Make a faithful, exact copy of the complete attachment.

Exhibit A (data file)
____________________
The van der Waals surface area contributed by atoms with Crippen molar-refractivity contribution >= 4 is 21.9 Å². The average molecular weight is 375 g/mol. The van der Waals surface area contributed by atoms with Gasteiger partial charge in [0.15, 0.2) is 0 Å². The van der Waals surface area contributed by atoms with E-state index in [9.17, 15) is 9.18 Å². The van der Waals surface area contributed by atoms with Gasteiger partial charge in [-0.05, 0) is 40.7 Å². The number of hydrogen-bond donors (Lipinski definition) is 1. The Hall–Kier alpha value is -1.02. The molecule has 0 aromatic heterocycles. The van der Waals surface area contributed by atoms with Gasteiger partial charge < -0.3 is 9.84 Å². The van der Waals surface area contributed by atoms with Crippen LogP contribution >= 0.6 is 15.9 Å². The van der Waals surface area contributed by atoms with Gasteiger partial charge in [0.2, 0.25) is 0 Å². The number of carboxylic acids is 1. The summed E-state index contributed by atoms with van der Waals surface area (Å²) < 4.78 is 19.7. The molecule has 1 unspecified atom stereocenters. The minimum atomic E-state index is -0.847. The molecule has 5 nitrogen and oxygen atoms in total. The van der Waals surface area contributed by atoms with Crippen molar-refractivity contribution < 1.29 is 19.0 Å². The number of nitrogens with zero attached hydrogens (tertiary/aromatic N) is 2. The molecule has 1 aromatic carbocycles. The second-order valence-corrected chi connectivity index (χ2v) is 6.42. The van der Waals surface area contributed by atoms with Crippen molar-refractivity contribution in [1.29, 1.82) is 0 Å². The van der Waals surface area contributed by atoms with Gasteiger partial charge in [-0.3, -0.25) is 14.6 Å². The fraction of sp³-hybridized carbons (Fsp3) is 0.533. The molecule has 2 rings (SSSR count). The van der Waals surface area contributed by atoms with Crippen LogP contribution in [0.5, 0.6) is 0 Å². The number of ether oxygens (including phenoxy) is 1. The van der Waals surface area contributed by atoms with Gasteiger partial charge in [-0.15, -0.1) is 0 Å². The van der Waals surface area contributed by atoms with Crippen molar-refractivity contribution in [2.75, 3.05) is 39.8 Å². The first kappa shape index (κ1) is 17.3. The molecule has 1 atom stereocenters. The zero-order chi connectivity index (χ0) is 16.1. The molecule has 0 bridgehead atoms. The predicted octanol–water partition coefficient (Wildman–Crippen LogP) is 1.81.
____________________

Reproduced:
The van der Waals surface area contributed by atoms with Crippen molar-refractivity contribution >= 4 is 21.9 Å². The average molecular weight is 375 g/mol. The van der Waals surface area contributed by atoms with Gasteiger partial charge in [0.15, 0.2) is 0 Å². The van der Waals surface area contributed by atoms with E-state index in [9.17, 15) is 9.18 Å². The van der Waals surface area contributed by atoms with Gasteiger partial charge in [-0.05, 0) is 40.7 Å². The number of hydrogen-bond donors (Lipinski definition) is 1. The Hall–Kier alpha value is -1.02. The molecule has 0 aromatic heterocycles. The van der Waals surface area contributed by atoms with Gasteiger partial charge < -0.3 is 9.84 Å². The van der Waals surface area contributed by atoms with Crippen LogP contribution >= 0.6 is 15.9 Å². The van der Waals surface area contributed by atoms with Gasteiger partial charge in [0.2, 0.25) is 0 Å². The number of carboxylic acids is 1. The summed E-state index contributed by atoms with van der Waals surface area (Å²) < 4.78 is 19.7. The molecule has 1 unspecified atom stereocenters. The minimum atomic E-state index is -0.847. The molecule has 5 nitrogen and oxygen atoms in total. The van der Waals surface area contributed by atoms with Crippen molar-refractivity contribution < 1.29 is 19.0 Å². The number of nitrogens with zero attached hydrogens (tertiary/aromatic N) is 2. The molecule has 1 aromatic carbocycles. The second-order valence-corrected chi connectivity index (χ2v) is 6.42. The van der Waals surface area contributed by atoms with Crippen molar-refractivity contribution in [1.29, 1.82) is 0 Å². The van der Waals surface area contributed by atoms with Gasteiger partial charge in [-0.3, -0.25) is 14.6 Å². The fraction of sp³-hybridized carbons (Fsp3) is 0.533. The molecule has 2 rings (SSSR count). The van der Waals surface area contributed by atoms with Crippen LogP contribution in [0.5, 0.6) is 0 Å². The number of ether oxygens (including phenoxy) is 1. The van der Waals surface area contributed by atoms with Gasteiger partial charge in [-0.15, -0.1) is 0 Å². The van der Waals surface area contributed by atoms with Crippen molar-refractivity contribution in [2.75, 3.05) is 39.8 Å². The first kappa shape index (κ1) is 17.3. The molecule has 1 atom stereocenters. The zero-order chi connectivity index (χ0) is 16.1. The molecule has 0 bridgehead atoms. The predicted octanol–water partition coefficient (Wildman–Crippen LogP) is 1.81.